Obviously, the other weakness in the citation in the grand jury presentment is that describing Curley and Schultz as school or institution employees is erroneous, according the the definitions of both a "school employee" (employed by a public or private school, intermediate unit or area vocational-technical school) and a student (under age 17) according to 23 Pa. C.S. § 6303. Morever, neither Curley nor Schultz was the "person in charge."
Finally, one day earlier, a 24-page version of the presentment was attached as "Exhibit A" to the Affidavit of Probable Cause (i.e, criminal complaint). That document cited Curley and Schultz for violating 23 Pa. C.S. § 6319 on page 24.
What was the purpose of the AG omitting page 24, which contained a listing of charges for Sandusky, Curley, and Schultz, omitted from the publicly released presentment?
As for Graham Spanier, the OAG didn't even bother to provide a citation of the statute in the Conspiracy of Silence grand jury presentment (page 39). Just as in the cases of Curley and Schultz, the OAG charged Spanier for violating § 6319.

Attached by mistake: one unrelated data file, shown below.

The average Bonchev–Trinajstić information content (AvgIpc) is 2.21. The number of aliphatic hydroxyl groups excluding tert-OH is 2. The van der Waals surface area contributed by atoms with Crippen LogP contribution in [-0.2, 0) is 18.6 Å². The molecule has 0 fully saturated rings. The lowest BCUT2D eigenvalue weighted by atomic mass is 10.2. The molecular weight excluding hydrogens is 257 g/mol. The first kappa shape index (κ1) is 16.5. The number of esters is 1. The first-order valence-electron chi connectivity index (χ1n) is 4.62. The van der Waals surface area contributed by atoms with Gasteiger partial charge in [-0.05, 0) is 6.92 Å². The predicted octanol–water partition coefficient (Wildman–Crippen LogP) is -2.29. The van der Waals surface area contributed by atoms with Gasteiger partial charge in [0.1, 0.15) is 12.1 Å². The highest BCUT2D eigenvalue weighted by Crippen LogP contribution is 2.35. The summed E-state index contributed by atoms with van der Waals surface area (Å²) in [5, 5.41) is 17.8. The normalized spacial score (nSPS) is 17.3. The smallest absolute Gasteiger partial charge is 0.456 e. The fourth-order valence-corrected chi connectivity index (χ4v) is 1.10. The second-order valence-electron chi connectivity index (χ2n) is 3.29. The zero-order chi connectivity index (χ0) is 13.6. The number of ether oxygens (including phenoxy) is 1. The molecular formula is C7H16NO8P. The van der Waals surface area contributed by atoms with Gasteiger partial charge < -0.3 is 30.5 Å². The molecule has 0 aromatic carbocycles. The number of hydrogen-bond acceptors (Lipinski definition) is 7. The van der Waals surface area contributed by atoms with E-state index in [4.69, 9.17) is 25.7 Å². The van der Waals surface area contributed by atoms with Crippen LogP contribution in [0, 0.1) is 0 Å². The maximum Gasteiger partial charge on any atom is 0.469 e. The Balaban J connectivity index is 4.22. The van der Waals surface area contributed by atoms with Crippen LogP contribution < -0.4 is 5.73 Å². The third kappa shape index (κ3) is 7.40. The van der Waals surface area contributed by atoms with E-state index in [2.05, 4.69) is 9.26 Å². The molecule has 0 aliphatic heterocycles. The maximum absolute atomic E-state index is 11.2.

Given the falsity of the charges under § 6311, the AG cited § 6319 for the PSU Three because it does not enumerate who is actually required to report. See below:
§ 6319. Penalties for failure to report or to refer.
A person or official required by this chapter to report a case of suspected child abuse or to make a referral to the appropriate authorities who willfully fails to do so commits a misdemeanor of the third degree for the first violation and a misdemeanor of the second degree for a second or subsequent violation. (Nov. 29, 2006, P.L.1581, No.179, eff. 180 days)
The Plain Language of the LawGraham Spanier's November 6, 2011 statement, for which he was criticized by many for backing Curley and Schultz, was exactly right based on the plain language of the laws you have just read:
"Tim Curley and Gary Schultz operate at the highest levels of honesty, integrity and
compassion. I am confident the record will show that these charges are groundless
and that they conducted themselves professionally and appropriately."